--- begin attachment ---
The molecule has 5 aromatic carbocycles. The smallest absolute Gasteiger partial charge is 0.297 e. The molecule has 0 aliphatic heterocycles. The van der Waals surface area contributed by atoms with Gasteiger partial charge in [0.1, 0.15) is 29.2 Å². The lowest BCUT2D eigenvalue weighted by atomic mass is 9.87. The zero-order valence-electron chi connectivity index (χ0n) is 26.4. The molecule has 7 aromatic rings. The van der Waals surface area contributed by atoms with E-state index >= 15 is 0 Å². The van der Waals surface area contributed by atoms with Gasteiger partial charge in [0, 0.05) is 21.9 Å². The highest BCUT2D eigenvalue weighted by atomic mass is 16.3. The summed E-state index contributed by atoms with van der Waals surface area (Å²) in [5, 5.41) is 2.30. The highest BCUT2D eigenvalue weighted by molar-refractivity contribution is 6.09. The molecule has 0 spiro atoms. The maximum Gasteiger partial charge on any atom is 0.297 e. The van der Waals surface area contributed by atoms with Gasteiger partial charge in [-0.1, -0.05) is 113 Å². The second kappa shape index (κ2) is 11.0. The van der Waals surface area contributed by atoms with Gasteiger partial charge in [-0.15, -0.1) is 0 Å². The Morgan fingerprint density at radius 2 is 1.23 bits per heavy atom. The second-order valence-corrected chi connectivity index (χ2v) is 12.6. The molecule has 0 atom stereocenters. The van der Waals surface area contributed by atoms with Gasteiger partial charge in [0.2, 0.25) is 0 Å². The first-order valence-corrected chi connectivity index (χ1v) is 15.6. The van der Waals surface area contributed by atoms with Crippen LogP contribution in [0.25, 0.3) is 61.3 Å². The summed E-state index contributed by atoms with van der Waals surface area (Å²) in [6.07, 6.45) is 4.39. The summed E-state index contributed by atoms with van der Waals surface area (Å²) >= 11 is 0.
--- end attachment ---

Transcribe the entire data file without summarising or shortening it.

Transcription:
The molecule has 5 aromatic carbocycles. The smallest absolute Gasteiger partial charge is 0.297 e. The molecule has 0 aliphatic heterocycles. The van der Waals surface area contributed by atoms with Gasteiger partial charge in [0.1, 0.15) is 29.2 Å². The lowest BCUT2D eigenvalue weighted by atomic mass is 9.87. The zero-order valence-electron chi connectivity index (χ0n) is 26.4. The molecule has 7 aromatic rings. The van der Waals surface area contributed by atoms with E-state index >= 15 is 0 Å². The van der Waals surface area contributed by atoms with Gasteiger partial charge in [0, 0.05) is 21.9 Å². The highest BCUT2D eigenvalue weighted by atomic mass is 16.3. The summed E-state index contributed by atoms with van der Waals surface area (Å²) in [5, 5.41) is 2.30. The highest BCUT2D eigenvalue weighted by molar-refractivity contribution is 6.09. The molecule has 0 spiro atoms. The maximum Gasteiger partial charge on any atom is 0.297 e. The van der Waals surface area contributed by atoms with Gasteiger partial charge in [-0.1, -0.05) is 113 Å². The second kappa shape index (κ2) is 11.0. The van der Waals surface area contributed by atoms with Gasteiger partial charge in [-0.15, -0.1) is 0 Å². The Morgan fingerprint density at radius 2 is 1.23 bits per heavy atom. The second-order valence-corrected chi connectivity index (χ2v) is 12.6. The molecule has 0 atom stereocenters. The van der Waals surface area contributed by atoms with Gasteiger partial charge in [0.2, 0.25) is 0 Å². The first-order valence-corrected chi connectivity index (χ1v) is 15.6. The van der Waals surface area contributed by atoms with Crippen LogP contribution in [0.25, 0.3) is 61.3 Å². The summed E-state index contributed by atoms with van der Waals surface area (Å²) in [6.07, 6.45) is 4.39. The summed E-state index contributed by atoms with van der Waals surface area (Å²) >= 11 is 0.